Music scales are the foundation of music. Without scales, we wouldn’t be able to write the music we do. Or at least, not as easily!
Overlooked by beginners, music scales are your best tool to write catchy melodies.
This is because a music scale determines which notes sound good together, and over which chords. And no, they’re not just for classical composers!
So together, we’ll learn the fastest way to apply scales to our music TODAY! Specifically, we’ll look at:
- What a scale actually is
- How music scales are constructed
- How they relate to chords
- 5 music scales you need to know
- The best tips and tricks to use scales in FL Studio and Ableton Live
Let’s dive in! 👇
Why Bother with Music Scales at All? 🤔
Before we go any further, you’re probably wondering why you need scales at all.
Think of music like cooking.
You have a kitchen full of every ingredient in the world. Sure, you can walk in and mix ingredients at random. The result might be delicious, or it might be a disaster.
Anyhow, it’s going to take a lot of trial and error to understand which ingredients go well together. And you’ll probably end up using the same 3 or 4 ingredients because of that.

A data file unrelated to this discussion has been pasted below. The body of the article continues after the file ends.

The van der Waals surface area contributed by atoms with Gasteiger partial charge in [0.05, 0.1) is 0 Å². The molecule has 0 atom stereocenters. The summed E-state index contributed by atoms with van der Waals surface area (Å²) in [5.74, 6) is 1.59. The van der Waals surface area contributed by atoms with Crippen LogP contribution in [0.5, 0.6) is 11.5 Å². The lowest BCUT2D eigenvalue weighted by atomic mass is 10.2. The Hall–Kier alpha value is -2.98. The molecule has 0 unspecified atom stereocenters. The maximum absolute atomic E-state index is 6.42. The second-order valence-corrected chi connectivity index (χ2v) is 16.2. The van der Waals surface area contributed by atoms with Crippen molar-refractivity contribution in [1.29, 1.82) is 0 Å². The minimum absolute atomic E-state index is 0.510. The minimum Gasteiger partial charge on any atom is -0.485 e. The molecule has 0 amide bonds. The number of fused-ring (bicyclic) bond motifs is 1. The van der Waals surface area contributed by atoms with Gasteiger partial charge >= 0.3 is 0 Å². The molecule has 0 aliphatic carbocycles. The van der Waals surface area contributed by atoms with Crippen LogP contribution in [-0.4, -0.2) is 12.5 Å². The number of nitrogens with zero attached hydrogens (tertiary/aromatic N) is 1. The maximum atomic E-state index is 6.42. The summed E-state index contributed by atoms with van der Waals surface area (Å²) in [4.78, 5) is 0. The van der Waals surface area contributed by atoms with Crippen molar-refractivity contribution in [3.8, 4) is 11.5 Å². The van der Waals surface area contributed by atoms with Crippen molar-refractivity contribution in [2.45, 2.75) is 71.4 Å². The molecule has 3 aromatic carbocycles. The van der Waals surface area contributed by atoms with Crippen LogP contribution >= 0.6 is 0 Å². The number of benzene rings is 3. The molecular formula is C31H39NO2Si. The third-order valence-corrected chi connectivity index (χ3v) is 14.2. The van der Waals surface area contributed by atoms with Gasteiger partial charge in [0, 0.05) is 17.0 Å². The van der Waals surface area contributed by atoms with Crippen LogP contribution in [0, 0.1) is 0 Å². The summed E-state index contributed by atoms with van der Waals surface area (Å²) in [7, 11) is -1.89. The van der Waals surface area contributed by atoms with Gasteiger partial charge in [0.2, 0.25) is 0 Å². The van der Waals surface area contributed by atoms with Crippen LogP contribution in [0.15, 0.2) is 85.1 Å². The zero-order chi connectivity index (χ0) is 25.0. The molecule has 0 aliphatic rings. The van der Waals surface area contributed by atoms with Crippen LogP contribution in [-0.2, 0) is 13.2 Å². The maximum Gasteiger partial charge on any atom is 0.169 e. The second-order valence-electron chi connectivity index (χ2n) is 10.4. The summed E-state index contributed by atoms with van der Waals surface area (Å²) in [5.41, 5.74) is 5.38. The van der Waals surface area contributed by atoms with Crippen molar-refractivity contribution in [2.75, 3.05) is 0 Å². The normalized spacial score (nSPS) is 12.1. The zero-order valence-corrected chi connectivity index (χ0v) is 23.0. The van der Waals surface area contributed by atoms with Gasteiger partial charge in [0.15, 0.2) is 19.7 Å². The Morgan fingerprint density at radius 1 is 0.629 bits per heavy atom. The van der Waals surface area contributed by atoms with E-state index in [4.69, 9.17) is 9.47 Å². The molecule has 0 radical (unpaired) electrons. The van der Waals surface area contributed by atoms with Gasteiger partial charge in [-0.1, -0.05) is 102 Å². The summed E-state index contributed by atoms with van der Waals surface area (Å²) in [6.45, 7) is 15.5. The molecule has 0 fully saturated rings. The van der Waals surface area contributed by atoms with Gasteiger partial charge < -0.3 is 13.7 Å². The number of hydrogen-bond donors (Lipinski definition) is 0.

Music scales are a bit like cooking recipes.
Music scales tell you which notes go well together. They can introduce you to combinations you’d never thought of.
And much like recipes, each scale has a different flavor.
Some are sad, and some are exotic.
Sure, you don’t need a recipe to cook. But do you really want to be wasting hours in the kitchen? In the same way, music scales speed up your process. And they can unlock new melodies you had never thought of.
So… What is a Music Scale? 🎹
Hopefully, I’ve now convinced you of the utility of scales. So let’s dive into the first question: what is a music scale?
In its simplest form, a music scale is a set of musical notes ordered by pitch.
Each scale has a specific rule that will determine which notes to include. Think of notes as numbers (I know, another analogy).
You have even numbers, uneven numbers, prime numbers etc.
For example, even numbers are all numbers that can be divided by 2. That’s the rule. Anything else is excluded from the “even numbers” club.
With music scales, the rules are based on the concepts of intervals:
- A whole step is an interval spanning 2 semitones